Prewriting Part 2: Main Concept

This article is really more a continuation (or perhaps a culmination) of several previous articles.  It will be long and ramble-y and possibly not very well thought out.  But I think it might help to see the creative process when it’s not so polished (even if I’ve been thinking about these ideas far longer than it appears here).  Point being, if you’re looking for concise insight or new tools, best walk away now.  If however you’d like to see some of the older tools in action, you’ve come to the right place.

Elevator Pitch

The first thing that needs to be laid down is the high concept.  What are we going to be writing about in these 30 days?  Well I have a pretty good idea of what I want, but not ALL of one.  So we’re going to use Debbie Chester’s version of the elevator pitch to help fill in the holes.

Her version is basically the same as the sentence version from the article, however the different pieces are broken up and labelled.  Like so:

Situation:

Protagonist:

Objective:

Opposition:

Climax:

Usually these five points are abbreviated into the acrostic “SPOOC” and for this early in the process, it’s valuable to think of the elements as separate to see what parts are working and what can be improved.

So the basic plot of my awful fanfic is the standard “dude gets dropped into fictional universe; tries to improve things.  The “why”s of this particular setup usually don’t matter–the web forum Spacebattles and its spinoff sites use a “Random Omnipotent Being” or “ROB” to justify such shenanigans more often than not.  However, I have an in.  As part of the larger Marvel Universe I have access to any number of things not seen in show canon, but not beyond the realms of possibility.  One of those things is interdimensional TV executive, Mojo, who’s particular wheelhouse of powers and shtick means I have a canon “random omnipotent being.”  And by golly I’m going to use him.

So my first model looked something like this:

S: When interdimensional TV exec Mojo kidnaps him for a revival of an old TV show

P: Boring self-insert turned teenaged mutant “Atlas”

O: [goes along with the plot of the show, helping where he can]

O: But WILL HE SUCCEED when… [Magneto does the same stuff he’s always doing]

C: [Up to and including that stupid flying island in the original climax]

Originally I didn’t have anything written in where the brackets are.  But putting things in this format helps show the gaps in your knowledge and there’s a rather large one for me. I had no objective for this character.  I had no one trying to stop him.  And as such there was no climax other than the main one from the show.  I thought about what I wanted to happen in the story based on the source material and realized nothing had changed from Atlas’ inclusion.

I committed the classic blunder of presuming that a new “cool” character would be enough change for the plot to grow organically around him.  So…what needs to change to make the protagonist more active in resolving conflicts?

Well let’s see… One of the things I intend to do is mess around with a particularly cringe-inducing episode in the show.  As a responsible fanfic author, it is my prerogative–nay, my responsibility–to fix this episode and make it not suck.  Perhaps that could be the objective–at least at some level–to smooth over the bits that make the story stupid and instead put in smarter resolutions.  Now true, I’d have to be careful that it doesn’t become a “protagonist is always right, everyone else is wrong,” sort of story, but if we use that as a springboard, we could have a very interesting battle of philosophies played out in the schoolyard…with superpowers.  Especially since he wouldn’t always agree with the good guys.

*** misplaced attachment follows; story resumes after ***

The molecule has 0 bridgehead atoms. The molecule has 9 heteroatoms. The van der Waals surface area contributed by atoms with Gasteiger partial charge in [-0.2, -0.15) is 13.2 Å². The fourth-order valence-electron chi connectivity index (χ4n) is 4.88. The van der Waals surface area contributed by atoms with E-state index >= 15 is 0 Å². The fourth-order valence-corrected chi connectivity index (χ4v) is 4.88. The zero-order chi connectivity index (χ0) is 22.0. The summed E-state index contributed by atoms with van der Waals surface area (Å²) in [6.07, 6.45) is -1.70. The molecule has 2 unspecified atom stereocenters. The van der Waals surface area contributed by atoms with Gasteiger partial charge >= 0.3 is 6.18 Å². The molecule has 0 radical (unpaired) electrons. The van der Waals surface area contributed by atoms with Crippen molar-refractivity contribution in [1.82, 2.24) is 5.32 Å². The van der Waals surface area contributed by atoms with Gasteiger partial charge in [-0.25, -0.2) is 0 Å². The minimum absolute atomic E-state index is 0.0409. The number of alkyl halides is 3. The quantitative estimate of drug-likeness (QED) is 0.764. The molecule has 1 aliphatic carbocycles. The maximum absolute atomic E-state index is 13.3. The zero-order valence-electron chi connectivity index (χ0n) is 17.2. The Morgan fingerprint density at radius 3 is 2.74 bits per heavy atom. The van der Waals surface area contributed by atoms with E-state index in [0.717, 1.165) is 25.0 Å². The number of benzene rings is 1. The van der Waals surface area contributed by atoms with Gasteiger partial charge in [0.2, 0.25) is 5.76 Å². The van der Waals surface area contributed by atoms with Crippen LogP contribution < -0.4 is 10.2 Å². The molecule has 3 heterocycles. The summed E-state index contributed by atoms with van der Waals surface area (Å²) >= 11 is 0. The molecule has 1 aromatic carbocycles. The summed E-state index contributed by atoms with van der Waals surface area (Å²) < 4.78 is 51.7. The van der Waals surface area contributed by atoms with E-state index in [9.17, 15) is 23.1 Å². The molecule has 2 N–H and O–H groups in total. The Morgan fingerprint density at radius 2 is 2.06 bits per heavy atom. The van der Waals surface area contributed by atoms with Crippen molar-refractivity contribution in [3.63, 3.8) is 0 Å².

So..now we have:

S: When interdimensional TV exec Mojo kidnaps him for a revival of an old TV show

P: Boring self-insert turned teenaged mutant “Atlas”

O: Attempts to subvert the show’s plot in favor of peaceable conflict resolution

Well that’s definitely better than what I had.  True, it could very easily go off the rails and become a screed against violence.  But, given the source material it’s very unlikely that ANYONE is going to give that objective the time of day…and it doesn’t even really need a specific antagonist to generate the conflict (although there will be one).

So our final model looks like this:

S: When interdimensional TV exec Mojo kidnaps him for a revival of an old TV show

P: Boring self-insert turned teenaged mutant “Atlas”

O: Attempts to subvert the show’s plot in favor of peaceable conflict resolution

O: But WILL HE SUCCEED when everything from the kids at school, to the powers that be, to his own hormones

C: Really prefer beating the crap out of each other?

Yes that Climax is a little weak, but it leads to the “epic superhero fight” trope which is perfectly within genre (and awesome) so we’re keeping it.  From this point it’s just a matter of going over what happens in the show, figuring out how Altas’ goals throw a monkey wrench in that plot (or how the plot’s screw up his plans).  That all can be worked out later.  In the meantime we have something we can springboard off of.

And that went a little long, so we’ll stop it here…next time we actually use a RPG character sheet to make a character.

Until then, keep writing.

Advertisements

Leave a Reply

Fill in your details below or click an icon to log in:

WordPress.com Logo

You are commenting using your WordPress.com account. Log Out / Change )

Twitter picture

You are commenting using your Twitter account. Log Out / Change )

Facebook photo

You are commenting using your Facebook account. Log Out / Change )

Google+ photo

You are commenting using your Google+ account. Log Out / Change )

Connecting to %s